Commonwealth of Nations

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A map of all the lands belonging to the Commonwealth of Nations.
The Commonwealth states divided according to head of state.

Formed as previous Imperial Dominions were granted independence, the Commonwealth of Nations serves as a large supranational economic and military organisation. Individual member countries may be independent nations or dominions of one of the British monarchies, most are bound together in acknowledging one of the British monarchs (Queen Diana of Scotland and England or else King Peter of Kemr) as the head of state. The Commonwealth is more than just an association of related cricket and rugby leages, it is also an economic and currency union and also a military and defence alliance.

Since the end of the Florida War in 2004, there has been an ongoing discussion between the members of the East Caribbean Province and the West Caribbean Province with other members of the former Florida-Caribbea to federate into a Caribbean League based loosely upon the North American League. Talks have generally stalled due to reticence on the part of French and Batavian colonies to repudiate their exclusive relationships with their motherlands. Other potential members would rather seek union with the NAL. Many other issues need to be hammered out before any kind of strong proposal can be issued.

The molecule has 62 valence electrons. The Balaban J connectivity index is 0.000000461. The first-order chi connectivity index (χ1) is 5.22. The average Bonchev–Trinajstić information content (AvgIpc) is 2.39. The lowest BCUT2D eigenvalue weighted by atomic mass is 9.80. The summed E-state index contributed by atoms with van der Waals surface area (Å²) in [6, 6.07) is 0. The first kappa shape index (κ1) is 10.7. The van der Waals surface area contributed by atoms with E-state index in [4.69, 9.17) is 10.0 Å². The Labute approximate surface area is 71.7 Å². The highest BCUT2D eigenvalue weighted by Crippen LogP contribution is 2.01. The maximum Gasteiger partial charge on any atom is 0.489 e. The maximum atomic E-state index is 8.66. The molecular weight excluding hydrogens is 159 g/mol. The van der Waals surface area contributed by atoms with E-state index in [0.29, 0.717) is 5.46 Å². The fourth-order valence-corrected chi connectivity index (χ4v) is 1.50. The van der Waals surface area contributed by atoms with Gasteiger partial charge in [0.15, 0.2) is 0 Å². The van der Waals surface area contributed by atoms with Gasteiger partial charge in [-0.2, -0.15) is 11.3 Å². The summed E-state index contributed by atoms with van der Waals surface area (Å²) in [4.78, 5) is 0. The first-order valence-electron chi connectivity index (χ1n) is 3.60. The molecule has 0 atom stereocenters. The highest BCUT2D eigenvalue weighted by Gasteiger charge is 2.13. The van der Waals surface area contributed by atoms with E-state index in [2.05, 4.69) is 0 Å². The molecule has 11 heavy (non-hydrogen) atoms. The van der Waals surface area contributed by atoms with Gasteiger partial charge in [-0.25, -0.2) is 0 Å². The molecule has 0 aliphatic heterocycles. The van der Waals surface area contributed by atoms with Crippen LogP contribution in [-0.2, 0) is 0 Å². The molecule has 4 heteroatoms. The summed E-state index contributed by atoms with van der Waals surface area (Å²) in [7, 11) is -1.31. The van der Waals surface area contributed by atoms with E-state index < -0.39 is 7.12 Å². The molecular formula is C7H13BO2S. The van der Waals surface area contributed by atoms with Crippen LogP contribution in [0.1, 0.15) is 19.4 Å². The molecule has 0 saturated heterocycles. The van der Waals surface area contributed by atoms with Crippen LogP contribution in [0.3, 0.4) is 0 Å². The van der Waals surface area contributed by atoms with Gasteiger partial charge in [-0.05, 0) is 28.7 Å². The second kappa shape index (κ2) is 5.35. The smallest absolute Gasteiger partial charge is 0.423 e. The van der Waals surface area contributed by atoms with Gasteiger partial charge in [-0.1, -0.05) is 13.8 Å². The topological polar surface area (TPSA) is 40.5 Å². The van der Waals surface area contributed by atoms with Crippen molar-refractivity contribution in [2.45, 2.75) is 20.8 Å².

Flag of the Commonwealth

There are two classes of membership in the Commonwealth: Full and Associate. Full members are bound to all aspects of the underlying Treaty and also partake in all Sessions and may vote as needed. Unlike full members, associate members do not participate in the economic and monetary union but still participate in the diplomatic and military aspects of the union, with special reservations provided by their individual treaties with the Commonwealth.

Historical Background

The 16th through 18th centuries was the era called the Age of Discovery. This was the time when European and Asian powers were exploring the world and establishing their political influence via colonies. All three British nations planted their colonial flags in every corner of the world, and upon formation of the Federated Kingdoms in 1805, created the British Empire, an organisation where each nation ruled over its own colonies but they all enjoyed a unifrom system of jurisprudence, currency and mutual defence. The 19th century saw the perfection of this empire and the 20th saw its change into a Commonwealth of equal nations that all have a share in the cultures exported from Britain during the earlier period.